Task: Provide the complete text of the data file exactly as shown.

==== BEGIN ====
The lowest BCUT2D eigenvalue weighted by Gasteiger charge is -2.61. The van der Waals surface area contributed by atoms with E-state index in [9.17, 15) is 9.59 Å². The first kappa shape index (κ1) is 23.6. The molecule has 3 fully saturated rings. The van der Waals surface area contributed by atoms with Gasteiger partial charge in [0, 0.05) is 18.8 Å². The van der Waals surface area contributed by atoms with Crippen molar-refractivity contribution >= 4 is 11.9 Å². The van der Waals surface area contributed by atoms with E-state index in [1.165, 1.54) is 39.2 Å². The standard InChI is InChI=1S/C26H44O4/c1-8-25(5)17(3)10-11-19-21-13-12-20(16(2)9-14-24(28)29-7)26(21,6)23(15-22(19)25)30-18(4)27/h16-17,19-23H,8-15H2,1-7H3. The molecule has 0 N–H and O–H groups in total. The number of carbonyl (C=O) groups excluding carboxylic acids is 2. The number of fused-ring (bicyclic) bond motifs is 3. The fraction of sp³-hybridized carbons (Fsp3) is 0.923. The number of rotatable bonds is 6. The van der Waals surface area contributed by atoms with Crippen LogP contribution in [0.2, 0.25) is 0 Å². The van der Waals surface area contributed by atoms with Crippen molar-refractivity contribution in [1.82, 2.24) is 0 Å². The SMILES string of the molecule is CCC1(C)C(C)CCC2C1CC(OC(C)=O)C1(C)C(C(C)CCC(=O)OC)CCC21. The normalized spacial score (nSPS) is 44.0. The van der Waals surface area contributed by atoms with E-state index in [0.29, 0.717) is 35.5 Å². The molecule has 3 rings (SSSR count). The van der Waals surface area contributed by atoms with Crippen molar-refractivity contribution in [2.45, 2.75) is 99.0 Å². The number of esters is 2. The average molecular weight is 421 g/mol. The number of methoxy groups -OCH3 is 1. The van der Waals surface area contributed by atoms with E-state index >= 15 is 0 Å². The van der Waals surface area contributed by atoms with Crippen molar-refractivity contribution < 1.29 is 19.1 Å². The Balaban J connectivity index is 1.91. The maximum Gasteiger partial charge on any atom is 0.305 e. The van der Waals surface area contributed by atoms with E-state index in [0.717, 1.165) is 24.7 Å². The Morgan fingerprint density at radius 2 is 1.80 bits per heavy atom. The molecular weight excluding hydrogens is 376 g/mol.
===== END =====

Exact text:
The lowest BCUT2D eigenvalue weighted by Gasteiger charge is -2.61. The van der Waals surface area contributed by atoms with E-state index in [9.17, 15) is 9.59 Å². The first kappa shape index (κ1) is 23.6. The molecule has 3 fully saturated rings. The van der Waals surface area contributed by atoms with Gasteiger partial charge in [0, 0.05) is 18.8 Å². The van der Waals surface area contributed by atoms with Crippen molar-refractivity contribution >= 4 is 11.9 Å². The van der Waals surface area contributed by atoms with E-state index in [1.165, 1.54) is 39.2 Å². The standard InChI is InChI=1S/C26H44O4/c1-8-25(5)17(3)10-11-19-21-13-12-20(16(2)9-14-24(28)29-7)26(21,6)23(15-22(19)25)30-18(4)27/h16-17,19-23H,8-15H2,1-7H3. The molecule has 0 N–H and O–H groups in total. The number of carbonyl (C=O) groups excluding carboxylic acids is 2. The number of fused-ring (bicyclic) bond motifs is 3. The fraction of sp³-hybridized carbons (Fsp3) is 0.923. The number of rotatable bonds is 6. The van der Waals surface area contributed by atoms with Crippen LogP contribution in [0.2, 0.25) is 0 Å². The van der Waals surface area contributed by atoms with Crippen molar-refractivity contribution in [1.82, 2.24) is 0 Å². The SMILES string of the molecule is CCC1(C)C(C)CCC2C1CC(OC(C)=O)C1(C)C(C(C)CCC(=O)OC)CCC21. The normalized spacial score (nSPS) is 44.0. The van der Waals surface area contributed by atoms with E-state index in [0.29, 0.717) is 35.5 Å². The molecule has 3 rings (SSSR count). The van der Waals surface area contributed by atoms with Crippen molar-refractivity contribution in [2.45, 2.75) is 99.0 Å². The number of esters is 2. The average molecular weight is 421 g/mol. The number of methoxy groups -OCH3 is 1. The van der Waals surface area contributed by atoms with E-state index >= 15 is 0 Å². The van der Waals surface area contributed by atoms with Crippen molar-refractivity contribution < 1.29 is 19.1 Å². The Balaban J connectivity index is 1.91. The maximum Gasteiger partial charge on any atom is 0.305 e. The van der Waals surface area contributed by atoms with E-state index in [0.717, 1.165) is 24.7 Å². The Morgan fingerprint density at radius 2 is 1.80 bits per heavy atom. The molecular weight excluding hydrogens is 376 g/mol.